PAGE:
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Fallout and distribution of volcanic ash over Argentina following the May 2008 explosive eruption of Chaitén, Chile

By Sebastian F.L. Watt, David M. Pyle, Tamsin A. Mather, Robert S. Martin and Naomi E. Matthews


The major explosive eruption of Chaitén volcano, Chile, in May 2008 provided a rare opportunity to track the long?range dispersal and deposition of fine volcanic ash. The eruption followed ?10,000 years of quiescence, was the largest explosive eruption globally since Hudson, Chile, in 1991, and was the first explosive rhyolitic eruption since Novarupta, Alaska, in 1912. Field examination of distal ashfall indicates that ?1.6 × 1011 kg of ash (dense rock equivalent volume of ?0.07 km3) was deposited over ?2 × 105 km2 of Argentina during the first week of eruption. The minimum eruption magnitude, estimated from the mass of the tephra deposit, is 4.2. Several discrete ashfall units are identifiable from their distribution and grain size characteristics, with more energetic phases showing a bimodal size distribution and evidence of cloud aggregation processes. Ash chemistry was uniform throughout the early stages of eruption and is consistent with magma storage prior to eruption at depths of 3–6 km. Deposition of ash over a continental region allowed the tracking of eruption development and demonstrates the potential complexity of tephra dispersal from a single eruption, which in this case comprised several phases over a week?long period of intense activity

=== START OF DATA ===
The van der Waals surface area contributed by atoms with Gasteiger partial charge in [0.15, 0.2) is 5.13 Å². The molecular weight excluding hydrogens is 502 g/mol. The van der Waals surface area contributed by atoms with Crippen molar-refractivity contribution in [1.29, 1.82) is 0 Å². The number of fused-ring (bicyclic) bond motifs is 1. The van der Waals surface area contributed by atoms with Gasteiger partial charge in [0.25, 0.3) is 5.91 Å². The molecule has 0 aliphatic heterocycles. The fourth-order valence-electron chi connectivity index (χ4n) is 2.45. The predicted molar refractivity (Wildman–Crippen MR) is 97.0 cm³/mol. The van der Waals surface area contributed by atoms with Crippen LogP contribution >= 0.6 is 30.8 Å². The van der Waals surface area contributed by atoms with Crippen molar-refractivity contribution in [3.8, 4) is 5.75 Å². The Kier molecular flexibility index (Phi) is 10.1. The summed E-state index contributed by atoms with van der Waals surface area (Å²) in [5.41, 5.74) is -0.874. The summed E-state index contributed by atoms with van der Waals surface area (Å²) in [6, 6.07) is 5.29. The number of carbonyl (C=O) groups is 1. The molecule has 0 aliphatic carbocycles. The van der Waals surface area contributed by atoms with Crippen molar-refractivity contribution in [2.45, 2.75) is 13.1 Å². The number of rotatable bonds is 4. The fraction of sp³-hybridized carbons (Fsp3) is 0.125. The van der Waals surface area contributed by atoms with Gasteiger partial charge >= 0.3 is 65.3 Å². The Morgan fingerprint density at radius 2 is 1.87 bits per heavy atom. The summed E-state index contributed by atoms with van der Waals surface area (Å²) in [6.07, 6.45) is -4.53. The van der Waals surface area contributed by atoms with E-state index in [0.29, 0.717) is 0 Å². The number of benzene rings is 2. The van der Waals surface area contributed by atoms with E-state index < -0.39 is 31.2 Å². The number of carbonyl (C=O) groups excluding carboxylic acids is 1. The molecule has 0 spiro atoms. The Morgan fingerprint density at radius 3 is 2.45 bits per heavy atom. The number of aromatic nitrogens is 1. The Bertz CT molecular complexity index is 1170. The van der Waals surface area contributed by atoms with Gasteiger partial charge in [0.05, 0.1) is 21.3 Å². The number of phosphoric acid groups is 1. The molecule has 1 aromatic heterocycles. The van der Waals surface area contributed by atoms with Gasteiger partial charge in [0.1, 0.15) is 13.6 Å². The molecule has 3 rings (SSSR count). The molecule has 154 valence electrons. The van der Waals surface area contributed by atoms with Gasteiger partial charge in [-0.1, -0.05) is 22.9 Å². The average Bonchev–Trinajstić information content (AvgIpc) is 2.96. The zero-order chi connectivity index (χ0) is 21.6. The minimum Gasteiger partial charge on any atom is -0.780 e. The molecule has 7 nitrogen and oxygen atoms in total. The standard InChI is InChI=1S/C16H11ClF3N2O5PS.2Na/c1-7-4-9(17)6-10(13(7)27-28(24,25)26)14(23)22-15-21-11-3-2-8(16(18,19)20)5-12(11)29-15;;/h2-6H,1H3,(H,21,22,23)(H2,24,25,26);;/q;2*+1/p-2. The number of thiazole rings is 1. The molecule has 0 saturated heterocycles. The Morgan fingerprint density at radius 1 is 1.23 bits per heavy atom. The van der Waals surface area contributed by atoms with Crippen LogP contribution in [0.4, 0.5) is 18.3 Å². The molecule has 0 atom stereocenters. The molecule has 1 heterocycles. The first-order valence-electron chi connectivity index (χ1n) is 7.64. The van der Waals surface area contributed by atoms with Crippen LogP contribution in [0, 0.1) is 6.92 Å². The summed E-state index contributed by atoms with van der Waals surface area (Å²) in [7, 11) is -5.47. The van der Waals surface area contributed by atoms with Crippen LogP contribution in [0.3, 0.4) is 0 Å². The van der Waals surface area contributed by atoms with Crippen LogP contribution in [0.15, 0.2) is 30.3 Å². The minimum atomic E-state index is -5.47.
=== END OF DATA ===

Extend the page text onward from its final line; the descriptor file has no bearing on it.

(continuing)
Topics: QE
Year: 2009
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Provided by: e-Prints Soton
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